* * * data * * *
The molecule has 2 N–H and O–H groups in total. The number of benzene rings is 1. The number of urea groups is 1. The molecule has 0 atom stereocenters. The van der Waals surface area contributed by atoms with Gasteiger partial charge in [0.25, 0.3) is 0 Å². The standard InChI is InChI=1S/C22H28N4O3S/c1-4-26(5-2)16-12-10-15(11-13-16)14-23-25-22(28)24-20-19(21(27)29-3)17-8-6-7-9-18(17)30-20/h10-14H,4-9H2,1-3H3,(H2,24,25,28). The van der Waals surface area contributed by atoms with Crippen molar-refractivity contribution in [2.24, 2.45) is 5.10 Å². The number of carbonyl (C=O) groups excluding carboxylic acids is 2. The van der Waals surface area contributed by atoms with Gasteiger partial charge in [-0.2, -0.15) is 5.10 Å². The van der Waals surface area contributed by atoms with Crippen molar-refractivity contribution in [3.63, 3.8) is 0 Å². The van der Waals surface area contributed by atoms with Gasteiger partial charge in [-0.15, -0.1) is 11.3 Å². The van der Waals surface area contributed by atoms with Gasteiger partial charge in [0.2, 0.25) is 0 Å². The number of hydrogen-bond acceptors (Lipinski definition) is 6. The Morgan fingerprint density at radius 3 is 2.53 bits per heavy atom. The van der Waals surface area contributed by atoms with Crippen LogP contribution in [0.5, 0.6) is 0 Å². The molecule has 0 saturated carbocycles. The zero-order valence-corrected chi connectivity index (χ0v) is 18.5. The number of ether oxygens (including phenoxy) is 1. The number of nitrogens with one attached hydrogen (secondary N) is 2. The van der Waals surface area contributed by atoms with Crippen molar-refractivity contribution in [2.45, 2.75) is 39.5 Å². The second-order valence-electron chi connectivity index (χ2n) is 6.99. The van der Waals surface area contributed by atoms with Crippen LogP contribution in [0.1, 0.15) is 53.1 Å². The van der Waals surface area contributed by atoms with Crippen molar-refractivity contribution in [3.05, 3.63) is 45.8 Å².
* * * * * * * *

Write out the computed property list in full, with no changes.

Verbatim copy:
The molecule has 2 N–H and O–H groups in total. The number of benzene rings is 1. The number of urea groups is 1. The molecule has 0 atom stereocenters. The van der Waals surface area contributed by atoms with Gasteiger partial charge in [0.25, 0.3) is 0 Å². The standard InChI is InChI=1S/C22H28N4O3S/c1-4-26(5-2)16-12-10-15(11-13-16)14-23-25-22(28)24-20-19(21(27)29-3)17-8-6-7-9-18(17)30-20/h10-14H,4-9H2,1-3H3,(H2,24,25,28). The van der Waals surface area contributed by atoms with Crippen molar-refractivity contribution in [2.24, 2.45) is 5.10 Å². The number of carbonyl (C=O) groups excluding carboxylic acids is 2. The van der Waals surface area contributed by atoms with Gasteiger partial charge in [-0.2, -0.15) is 5.10 Å². The van der Waals surface area contributed by atoms with Crippen molar-refractivity contribution in [3.63, 3.8) is 0 Å². The van der Waals surface area contributed by atoms with Gasteiger partial charge in [-0.15, -0.1) is 11.3 Å². The van der Waals surface area contributed by atoms with Gasteiger partial charge in [0.2, 0.25) is 0 Å². The number of hydrogen-bond acceptors (Lipinski definition) is 6. The Morgan fingerprint density at radius 3 is 2.53 bits per heavy atom. The van der Waals surface area contributed by atoms with Crippen LogP contribution in [0.5, 0.6) is 0 Å². The molecule has 0 saturated carbocycles. The zero-order valence-corrected chi connectivity index (χ0v) is 18.5. The number of ether oxygens (including phenoxy) is 1. The number of nitrogens with one attached hydrogen (secondary N) is 2. The van der Waals surface area contributed by atoms with Crippen molar-refractivity contribution in [2.45, 2.75) is 39.5 Å². The second-order valence-electron chi connectivity index (χ2n) is 6.99. The van der Waals surface area contributed by atoms with Crippen LogP contribution in [0.1, 0.15) is 53.1 Å². The van der Waals surface area contributed by atoms with Crippen molar-refractivity contribution in [3.05, 3.63) is 45.8 Å².